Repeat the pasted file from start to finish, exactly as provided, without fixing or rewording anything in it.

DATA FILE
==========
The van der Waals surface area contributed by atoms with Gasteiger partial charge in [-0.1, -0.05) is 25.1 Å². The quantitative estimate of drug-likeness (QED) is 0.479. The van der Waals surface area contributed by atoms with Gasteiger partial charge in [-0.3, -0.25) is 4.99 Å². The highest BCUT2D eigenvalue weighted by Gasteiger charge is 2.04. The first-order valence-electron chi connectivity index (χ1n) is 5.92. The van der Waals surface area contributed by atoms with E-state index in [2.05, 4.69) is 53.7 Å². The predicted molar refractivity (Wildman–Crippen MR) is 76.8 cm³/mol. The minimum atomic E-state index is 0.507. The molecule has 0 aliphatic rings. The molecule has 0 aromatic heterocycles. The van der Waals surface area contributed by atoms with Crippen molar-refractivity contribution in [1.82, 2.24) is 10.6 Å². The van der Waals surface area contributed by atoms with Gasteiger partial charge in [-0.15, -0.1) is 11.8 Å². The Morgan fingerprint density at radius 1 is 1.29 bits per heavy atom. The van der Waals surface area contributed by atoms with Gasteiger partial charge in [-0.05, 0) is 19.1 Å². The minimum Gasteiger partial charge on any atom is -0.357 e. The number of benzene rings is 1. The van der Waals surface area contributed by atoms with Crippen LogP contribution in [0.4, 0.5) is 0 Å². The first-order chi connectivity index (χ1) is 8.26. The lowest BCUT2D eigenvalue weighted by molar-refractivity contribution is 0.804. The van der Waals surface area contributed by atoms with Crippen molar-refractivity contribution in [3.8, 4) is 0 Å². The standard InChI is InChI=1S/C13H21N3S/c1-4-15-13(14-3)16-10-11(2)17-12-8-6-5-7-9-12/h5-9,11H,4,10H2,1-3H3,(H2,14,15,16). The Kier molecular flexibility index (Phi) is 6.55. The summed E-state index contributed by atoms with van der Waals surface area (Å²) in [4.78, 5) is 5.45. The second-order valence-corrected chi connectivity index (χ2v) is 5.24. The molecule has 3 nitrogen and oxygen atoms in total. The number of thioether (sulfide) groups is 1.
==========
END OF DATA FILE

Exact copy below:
The van der Waals surface area contributed by atoms with Gasteiger partial charge in [-0.1, -0.05) is 25.1 Å². The quantitative estimate of drug-likeness (QED) is 0.479. The van der Waals surface area contributed by atoms with Gasteiger partial charge in [-0.3, -0.25) is 4.99 Å². The highest BCUT2D eigenvalue weighted by Gasteiger charge is 2.04. The first-order valence-electron chi connectivity index (χ1n) is 5.92. The van der Waals surface area contributed by atoms with E-state index in [2.05, 4.69) is 53.7 Å². The predicted molar refractivity (Wildman–Crippen MR) is 76.8 cm³/mol. The minimum atomic E-state index is 0.507. The molecule has 0 aliphatic rings. The molecule has 0 aromatic heterocycles. The van der Waals surface area contributed by atoms with Crippen molar-refractivity contribution in [1.82, 2.24) is 10.6 Å². The van der Waals surface area contributed by atoms with Gasteiger partial charge in [-0.15, -0.1) is 11.8 Å². The Morgan fingerprint density at radius 1 is 1.29 bits per heavy atom. The van der Waals surface area contributed by atoms with Gasteiger partial charge in [-0.05, 0) is 19.1 Å². The minimum Gasteiger partial charge on any atom is -0.357 e. The number of benzene rings is 1. The van der Waals surface area contributed by atoms with Crippen LogP contribution in [0.4, 0.5) is 0 Å². The first-order chi connectivity index (χ1) is 8.26. The lowest BCUT2D eigenvalue weighted by molar-refractivity contribution is 0.804. The van der Waals surface area contributed by atoms with Crippen molar-refractivity contribution in [3.8, 4) is 0 Å². The standard InChI is InChI=1S/C13H21N3S/c1-4-15-13(14-3)16-10-11(2)17-12-8-6-5-7-9-12/h5-9,11H,4,10H2,1-3H3,(H2,14,15,16). The Kier molecular flexibility index (Phi) is 6.55. The summed E-state index contributed by atoms with van der Waals surface area (Å²) in [4.78, 5) is 5.45. The second-order valence-corrected chi connectivity index (χ2v) is 5.24. The molecule has 3 nitrogen and oxygen atoms in total. The number of thioether (sulfide) groups is 1.